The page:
coagulation factor VIIa (injection)

coagulation factor VIIa (injection)

Pronunciation: koe AG yoo LAY shun FAK tor

Brand: NovoSeven RT with MixPro

What is the most important information I should know about coagulation factor VIIa?

If possible before you receive coagulation factor VIIa, tell your doctor about all your medical conditions and allergies. Also make sure your doctor knows if you are pregnant or breast-feeding.

Call your doctor at once if you have sudden numbness or weakness, sudden cough or headache, pain or swelling in one or both legs, chest pain, or problems with vision, speech, or balance.

What is coagulation factor VIIa?

Coagulation factor VIIa is a man-made protein similar to a natural protein in the body that helps the blood to clot.

Coagulation factor VIIa is used to treat or prevent bleeding in people with hemophilia A or hemophilia B, or factor VII deficiency.

Coagulation factor VIIa may also be used for purposes not listed in this medication guide.

What should I discuss with my healthcare provider before receiving coagulation factor VIIa?

You should not receive coagulation factor VIIa if you are allergic to it.

If possible before you receive coagulation factor VIIa, tell your doctor if you have:

  • coronary artery disease (hardening of the arteries);
  • a history of stroke or heart attack;
  • a severe injury or infection;
  • liver disease; or
  • if you are allergic to mouse, hamster, or cow proteins.

In an emergency situation it may not be possible to tell your caregivers about your health conditions. Make sure any doctor caring for you afterward knows you have received this medicine.

It is not known whether this medicine will harm an unborn baby. Tell your doctor if you are pregnant.

It is not known whether coagulation factor VIIa passes into breast milk or if it could harm a nursing baby. You should not breast-feed while receiving this medicine.

In an emergency situation it may not be possible to tell your caregivers if you are pregnant or breast feeding. Make sure any doctor caring for your pregnancy or your baby knows you have received this medication.

How is coagulation factor VIIa given?

Coagulation factor VIIa is injected into a vein through an IV. A healthcare provider will give you this injection.

You may need frequent medical tests to help your doctor determine how long to treat you with coagulation factor VIIa.

Wear a medical alert tag or carry an ID card stating that you have a bleeding disorder in case of emergency. Any medical care provider who treats you should know that you are using coagulation factor VIIa.

What happens if I miss a dose?

Because you will receive coagulation factor VIIa in a clinical setting, you are not likely to miss a dose.

What happens if I overdose?

Because you will receive coagulation factor VIIa in a clinical setting, you are not likely to miss a dose.

What should I avoid after receiving coagulation factor VIIa?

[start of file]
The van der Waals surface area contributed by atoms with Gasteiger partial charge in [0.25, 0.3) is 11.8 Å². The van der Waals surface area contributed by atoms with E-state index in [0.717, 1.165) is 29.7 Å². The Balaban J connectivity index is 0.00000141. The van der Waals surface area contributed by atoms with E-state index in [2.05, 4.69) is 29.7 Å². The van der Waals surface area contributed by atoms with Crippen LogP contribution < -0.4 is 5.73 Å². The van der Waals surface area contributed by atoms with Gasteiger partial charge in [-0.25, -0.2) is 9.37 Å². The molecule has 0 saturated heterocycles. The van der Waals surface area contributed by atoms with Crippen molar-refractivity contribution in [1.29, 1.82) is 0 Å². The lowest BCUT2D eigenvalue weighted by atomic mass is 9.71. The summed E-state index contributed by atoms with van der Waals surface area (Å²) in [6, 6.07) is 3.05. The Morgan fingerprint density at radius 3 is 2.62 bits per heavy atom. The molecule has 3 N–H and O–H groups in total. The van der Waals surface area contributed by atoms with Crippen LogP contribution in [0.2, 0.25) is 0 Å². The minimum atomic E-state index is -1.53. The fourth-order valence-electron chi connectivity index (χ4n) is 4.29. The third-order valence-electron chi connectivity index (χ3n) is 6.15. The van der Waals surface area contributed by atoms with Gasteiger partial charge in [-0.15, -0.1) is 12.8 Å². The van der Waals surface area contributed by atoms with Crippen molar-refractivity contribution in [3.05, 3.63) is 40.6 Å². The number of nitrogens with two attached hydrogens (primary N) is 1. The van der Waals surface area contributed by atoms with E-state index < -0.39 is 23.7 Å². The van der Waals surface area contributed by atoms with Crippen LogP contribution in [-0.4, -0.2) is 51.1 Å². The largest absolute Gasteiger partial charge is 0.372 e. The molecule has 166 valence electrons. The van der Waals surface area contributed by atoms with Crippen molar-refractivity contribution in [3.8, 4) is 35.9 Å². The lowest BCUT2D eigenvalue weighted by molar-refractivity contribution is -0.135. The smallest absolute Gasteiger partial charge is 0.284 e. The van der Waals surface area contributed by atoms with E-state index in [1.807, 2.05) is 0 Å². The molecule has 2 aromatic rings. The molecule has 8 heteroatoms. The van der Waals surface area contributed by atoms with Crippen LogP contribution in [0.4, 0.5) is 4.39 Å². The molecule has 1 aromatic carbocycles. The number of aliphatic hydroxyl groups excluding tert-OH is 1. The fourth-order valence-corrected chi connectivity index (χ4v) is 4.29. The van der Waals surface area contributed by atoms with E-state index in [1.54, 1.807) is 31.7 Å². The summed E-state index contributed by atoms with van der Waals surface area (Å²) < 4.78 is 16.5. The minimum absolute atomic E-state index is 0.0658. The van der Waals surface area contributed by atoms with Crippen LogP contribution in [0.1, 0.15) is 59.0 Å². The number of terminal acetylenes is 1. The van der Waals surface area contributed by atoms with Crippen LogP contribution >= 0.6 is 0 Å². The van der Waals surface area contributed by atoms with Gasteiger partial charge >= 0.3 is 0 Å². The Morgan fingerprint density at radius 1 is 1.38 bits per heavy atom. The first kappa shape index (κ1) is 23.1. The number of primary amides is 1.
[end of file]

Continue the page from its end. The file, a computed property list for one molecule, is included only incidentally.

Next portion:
Follow your doctor's instructions about any restrictions on food, beverages, or activity.

What are the possible side effects of coagulation factor VIIa?

Get emergency medical help if you have signs of an allergic reaction: hives; difficult breathing; swelling of your face, lips, tongue, or throat.

Call your doctor at once if you have:

  • sudden numbness or weakness, especially on one side of the body;
  • sudden severe headache, confusion, problems with vision, speech, or balance;
  • chest pain, sudden cough, wheezing, rapid breathing, coughing up blood;
  • pain, swelling, warmth, or redness in one or both legs;
  • fever;
  • little or no urinating;
  • a feeling that you might pass out; or
  • any bleeding that will not stop.

Common side effects may include:

  • mild headache;
  • joint pain;
  • nausea, vomiting;
  • swelling;
  • mild itching or rash; or
  • pain, redness, swelling, or irritation where the medicine was injected.

This is not a complete list of side effects and others may occur. Call your doctor for medical advice about side effects. You may report side effects to FDA at 1-800-FDA-1088.

What other drugs will affect coagulation factor VIIa?

Tell your doctor about all your current medicines and any you start or stop using, especially, medications to treat or prevent bleeding episodes, such as:

  • anti-inhibitor coagulant complex; or
  • factor IX complex.

This list is not complete. Other drugs may interact with coagulation factor VIIa, including prescription and over-the-counter medicines, vitamins, and herbal products. Not all possible interactions are listed in this medication guide.

Where can I get more information?

Your pharmacist can provide more information about coagulation factor VIIa.

Remember, keep this and all other medicines out of the reach of children, never share your medicines with others, and use this medication only for the indication prescribed.

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